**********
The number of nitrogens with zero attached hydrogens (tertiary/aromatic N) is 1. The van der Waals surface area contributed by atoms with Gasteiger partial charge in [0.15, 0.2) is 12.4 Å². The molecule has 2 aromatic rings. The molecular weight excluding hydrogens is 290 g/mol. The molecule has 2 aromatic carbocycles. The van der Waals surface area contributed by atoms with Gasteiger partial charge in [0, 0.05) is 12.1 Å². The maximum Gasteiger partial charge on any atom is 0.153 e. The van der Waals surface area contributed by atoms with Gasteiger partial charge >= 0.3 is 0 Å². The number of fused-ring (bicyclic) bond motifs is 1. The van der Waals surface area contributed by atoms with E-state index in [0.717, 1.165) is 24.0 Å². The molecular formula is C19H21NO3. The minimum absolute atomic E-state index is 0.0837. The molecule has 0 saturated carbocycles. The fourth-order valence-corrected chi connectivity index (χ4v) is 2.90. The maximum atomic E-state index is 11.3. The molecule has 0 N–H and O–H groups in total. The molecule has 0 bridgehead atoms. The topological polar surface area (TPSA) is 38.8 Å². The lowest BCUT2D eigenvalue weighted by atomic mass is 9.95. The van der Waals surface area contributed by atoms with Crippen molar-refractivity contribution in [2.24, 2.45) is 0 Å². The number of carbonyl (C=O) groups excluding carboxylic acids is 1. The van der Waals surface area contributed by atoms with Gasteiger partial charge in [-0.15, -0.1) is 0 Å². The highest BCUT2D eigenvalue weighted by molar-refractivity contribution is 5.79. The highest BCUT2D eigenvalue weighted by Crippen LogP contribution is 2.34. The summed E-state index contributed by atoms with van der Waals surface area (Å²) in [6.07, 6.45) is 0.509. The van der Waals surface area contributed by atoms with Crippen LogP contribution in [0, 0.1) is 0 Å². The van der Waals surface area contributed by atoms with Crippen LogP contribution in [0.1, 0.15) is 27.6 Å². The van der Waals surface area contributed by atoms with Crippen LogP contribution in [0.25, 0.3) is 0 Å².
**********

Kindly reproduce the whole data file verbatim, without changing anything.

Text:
The number of nitrogens with zero attached hydrogens (tertiary/aromatic N) is 1. The van der Waals surface area contributed by atoms with Gasteiger partial charge in [0.15, 0.2) is 12.4 Å². The molecule has 2 aromatic rings. The molecular weight excluding hydrogens is 290 g/mol. The molecule has 2 aromatic carbocycles. The van der Waals surface area contributed by atoms with Gasteiger partial charge in [0, 0.05) is 12.1 Å². The maximum Gasteiger partial charge on any atom is 0.153 e. The van der Waals surface area contributed by atoms with Gasteiger partial charge >= 0.3 is 0 Å². The number of fused-ring (bicyclic) bond motifs is 1. The van der Waals surface area contributed by atoms with E-state index in [0.717, 1.165) is 24.0 Å². The molecular formula is C19H21NO3. The minimum absolute atomic E-state index is 0.0837. The molecule has 0 saturated carbocycles. The fourth-order valence-corrected chi connectivity index (χ4v) is 2.90. The maximum atomic E-state index is 11.3. The molecule has 0 N–H and O–H groups in total. The molecule has 0 bridgehead atoms. The topological polar surface area (TPSA) is 38.8 Å². The lowest BCUT2D eigenvalue weighted by atomic mass is 9.95. The van der Waals surface area contributed by atoms with Crippen molar-refractivity contribution in [2.24, 2.45) is 0 Å². The number of carbonyl (C=O) groups excluding carboxylic acids is 1. The van der Waals surface area contributed by atoms with Gasteiger partial charge in [-0.15, -0.1) is 0 Å². The highest BCUT2D eigenvalue weighted by molar-refractivity contribution is 5.79. The highest BCUT2D eigenvalue weighted by Crippen LogP contribution is 2.34. The summed E-state index contributed by atoms with van der Waals surface area (Å²) in [6.07, 6.45) is 0.509. The van der Waals surface area contributed by atoms with Crippen LogP contribution in [0, 0.1) is 0 Å². The van der Waals surface area contributed by atoms with Crippen LogP contribution in [0.1, 0.15) is 27.6 Å². The van der Waals surface area contributed by atoms with Crippen LogP contribution in [0.25, 0.3) is 0 Å².